If you want a comprehensive guide to drawing almost any variety of tree using pencils or pens (including ballpoints), you need look no further than this.
As befits a masterclass, this begins with materials and surfaces and moves to methods, including the use of photographs and measured drawing as well as the all-important line and tone that are the mainstay of the work included. There is then a discussion of the shape of individual trees, both in full leaf and as bare branches in winter. This is a valuable section that explains the way trees vary as much as people in terms of individuality and stresses the importance of observation. The bulk of the book is then taken up by a series of exercises that work through the ideas and techniques previously discussed and introduce further detail and with the depiction of trees in a landscape, which is probably how most people are going to draw them.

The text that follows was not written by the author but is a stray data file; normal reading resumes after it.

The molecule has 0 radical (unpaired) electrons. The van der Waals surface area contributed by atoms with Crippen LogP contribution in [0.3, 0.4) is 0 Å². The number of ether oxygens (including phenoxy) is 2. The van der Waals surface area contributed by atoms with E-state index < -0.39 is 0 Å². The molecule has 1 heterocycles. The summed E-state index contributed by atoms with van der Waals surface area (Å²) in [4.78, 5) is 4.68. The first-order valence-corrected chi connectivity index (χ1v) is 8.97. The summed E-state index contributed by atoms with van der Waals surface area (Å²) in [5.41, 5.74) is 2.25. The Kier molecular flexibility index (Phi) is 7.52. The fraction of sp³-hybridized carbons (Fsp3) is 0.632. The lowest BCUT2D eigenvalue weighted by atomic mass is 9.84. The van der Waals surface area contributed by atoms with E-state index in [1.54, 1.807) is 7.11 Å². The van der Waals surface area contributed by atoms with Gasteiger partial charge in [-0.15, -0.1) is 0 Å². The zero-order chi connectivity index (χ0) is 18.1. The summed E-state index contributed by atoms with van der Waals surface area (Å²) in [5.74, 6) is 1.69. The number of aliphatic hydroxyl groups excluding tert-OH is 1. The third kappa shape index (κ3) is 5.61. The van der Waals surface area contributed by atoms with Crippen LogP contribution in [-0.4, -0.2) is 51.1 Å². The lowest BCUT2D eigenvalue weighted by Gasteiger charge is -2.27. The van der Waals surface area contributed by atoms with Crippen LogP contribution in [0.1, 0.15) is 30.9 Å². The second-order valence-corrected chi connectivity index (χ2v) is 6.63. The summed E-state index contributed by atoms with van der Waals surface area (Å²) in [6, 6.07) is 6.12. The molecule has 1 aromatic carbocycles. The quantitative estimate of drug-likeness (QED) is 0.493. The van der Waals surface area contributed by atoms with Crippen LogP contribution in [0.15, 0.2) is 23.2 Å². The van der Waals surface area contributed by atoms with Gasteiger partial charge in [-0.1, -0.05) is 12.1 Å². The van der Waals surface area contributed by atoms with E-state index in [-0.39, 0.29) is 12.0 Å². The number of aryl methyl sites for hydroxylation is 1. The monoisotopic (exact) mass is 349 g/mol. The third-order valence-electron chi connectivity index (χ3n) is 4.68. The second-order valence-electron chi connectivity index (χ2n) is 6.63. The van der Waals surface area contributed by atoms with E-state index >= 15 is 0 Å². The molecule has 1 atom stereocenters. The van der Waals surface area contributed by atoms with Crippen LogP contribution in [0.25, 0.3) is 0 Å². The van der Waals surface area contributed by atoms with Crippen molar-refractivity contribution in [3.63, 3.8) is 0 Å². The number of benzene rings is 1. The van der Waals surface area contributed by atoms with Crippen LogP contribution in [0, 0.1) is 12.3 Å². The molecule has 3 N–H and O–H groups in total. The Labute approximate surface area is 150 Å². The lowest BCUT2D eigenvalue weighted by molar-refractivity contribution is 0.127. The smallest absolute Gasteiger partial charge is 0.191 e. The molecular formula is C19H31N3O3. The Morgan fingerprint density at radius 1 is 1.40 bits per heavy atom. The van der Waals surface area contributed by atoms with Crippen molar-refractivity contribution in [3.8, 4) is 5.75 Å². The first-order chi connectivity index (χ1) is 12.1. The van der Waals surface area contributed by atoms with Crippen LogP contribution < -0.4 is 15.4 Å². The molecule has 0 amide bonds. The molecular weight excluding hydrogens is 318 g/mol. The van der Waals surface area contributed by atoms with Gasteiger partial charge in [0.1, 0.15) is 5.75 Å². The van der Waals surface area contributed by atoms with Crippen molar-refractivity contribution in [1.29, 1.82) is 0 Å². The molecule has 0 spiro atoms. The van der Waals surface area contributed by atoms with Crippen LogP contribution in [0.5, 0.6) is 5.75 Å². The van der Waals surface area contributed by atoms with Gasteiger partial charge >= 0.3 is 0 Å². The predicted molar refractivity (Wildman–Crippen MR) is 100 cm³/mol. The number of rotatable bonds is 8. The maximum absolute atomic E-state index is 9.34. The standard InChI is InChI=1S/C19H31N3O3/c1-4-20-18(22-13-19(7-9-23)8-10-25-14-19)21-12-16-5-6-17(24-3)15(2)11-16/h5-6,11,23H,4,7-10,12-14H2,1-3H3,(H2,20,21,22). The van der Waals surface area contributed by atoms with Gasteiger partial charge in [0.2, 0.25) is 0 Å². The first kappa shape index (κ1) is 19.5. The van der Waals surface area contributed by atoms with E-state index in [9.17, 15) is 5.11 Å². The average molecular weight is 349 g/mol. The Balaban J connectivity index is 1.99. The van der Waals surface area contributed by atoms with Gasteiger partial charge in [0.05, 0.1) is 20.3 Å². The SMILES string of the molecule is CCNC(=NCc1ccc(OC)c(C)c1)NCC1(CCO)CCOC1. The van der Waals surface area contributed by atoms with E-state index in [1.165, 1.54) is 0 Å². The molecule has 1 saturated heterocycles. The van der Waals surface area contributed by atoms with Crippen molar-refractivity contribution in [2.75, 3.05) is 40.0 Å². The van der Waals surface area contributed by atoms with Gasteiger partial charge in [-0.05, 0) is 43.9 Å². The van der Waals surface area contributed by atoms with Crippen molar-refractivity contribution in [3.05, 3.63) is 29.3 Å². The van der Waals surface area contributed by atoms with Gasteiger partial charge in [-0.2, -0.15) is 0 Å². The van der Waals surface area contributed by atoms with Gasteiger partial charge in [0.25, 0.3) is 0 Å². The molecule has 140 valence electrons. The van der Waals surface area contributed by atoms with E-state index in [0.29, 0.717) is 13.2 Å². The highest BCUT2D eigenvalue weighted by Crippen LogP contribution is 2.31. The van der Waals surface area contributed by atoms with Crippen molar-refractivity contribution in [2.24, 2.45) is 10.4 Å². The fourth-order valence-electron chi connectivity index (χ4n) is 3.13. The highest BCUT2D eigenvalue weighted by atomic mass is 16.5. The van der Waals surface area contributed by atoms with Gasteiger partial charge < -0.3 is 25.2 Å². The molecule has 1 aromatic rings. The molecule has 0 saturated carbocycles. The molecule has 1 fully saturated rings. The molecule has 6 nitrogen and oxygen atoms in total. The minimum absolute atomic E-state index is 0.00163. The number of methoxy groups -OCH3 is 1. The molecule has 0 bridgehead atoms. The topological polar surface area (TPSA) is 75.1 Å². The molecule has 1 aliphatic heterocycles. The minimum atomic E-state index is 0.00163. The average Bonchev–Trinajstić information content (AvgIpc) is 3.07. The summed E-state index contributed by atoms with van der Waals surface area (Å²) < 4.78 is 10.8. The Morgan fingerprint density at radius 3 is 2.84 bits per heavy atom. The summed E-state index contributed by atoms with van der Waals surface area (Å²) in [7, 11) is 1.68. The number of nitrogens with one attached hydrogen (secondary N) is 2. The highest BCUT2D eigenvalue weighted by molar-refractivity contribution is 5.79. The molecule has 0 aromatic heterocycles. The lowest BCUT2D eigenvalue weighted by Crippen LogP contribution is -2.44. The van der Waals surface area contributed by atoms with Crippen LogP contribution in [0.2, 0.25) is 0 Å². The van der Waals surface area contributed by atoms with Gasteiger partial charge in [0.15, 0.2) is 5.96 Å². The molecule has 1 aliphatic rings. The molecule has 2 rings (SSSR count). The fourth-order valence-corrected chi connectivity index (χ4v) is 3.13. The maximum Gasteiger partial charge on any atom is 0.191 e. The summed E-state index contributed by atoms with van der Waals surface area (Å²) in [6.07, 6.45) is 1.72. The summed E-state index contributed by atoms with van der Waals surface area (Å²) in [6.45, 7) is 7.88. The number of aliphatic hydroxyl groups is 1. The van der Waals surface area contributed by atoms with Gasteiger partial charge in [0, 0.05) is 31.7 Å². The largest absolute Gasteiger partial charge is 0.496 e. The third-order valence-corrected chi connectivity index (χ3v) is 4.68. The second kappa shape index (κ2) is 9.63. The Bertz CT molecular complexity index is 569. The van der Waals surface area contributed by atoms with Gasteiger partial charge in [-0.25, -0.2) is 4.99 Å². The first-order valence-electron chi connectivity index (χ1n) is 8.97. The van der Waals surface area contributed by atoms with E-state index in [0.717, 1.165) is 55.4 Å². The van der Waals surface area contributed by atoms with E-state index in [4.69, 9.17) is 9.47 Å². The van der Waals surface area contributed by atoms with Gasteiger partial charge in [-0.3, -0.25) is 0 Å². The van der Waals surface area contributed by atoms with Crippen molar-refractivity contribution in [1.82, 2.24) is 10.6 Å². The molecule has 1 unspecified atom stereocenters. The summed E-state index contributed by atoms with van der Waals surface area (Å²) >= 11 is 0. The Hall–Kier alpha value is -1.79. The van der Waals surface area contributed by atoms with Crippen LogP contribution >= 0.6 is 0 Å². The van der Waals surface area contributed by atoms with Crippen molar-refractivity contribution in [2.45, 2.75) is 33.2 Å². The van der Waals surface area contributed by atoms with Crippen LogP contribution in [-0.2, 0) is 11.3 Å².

The structure and artwork are superb, but there is a strong reservation regarding the reproduction, which I’ve noticed in other titles in this series. The contrast seems too sharp and tends to reduce the illustrations to blacks and whites without the subtle grey scales that are essential, especially in the pencil work. It obscures detail and negates much of the good work done by the author.
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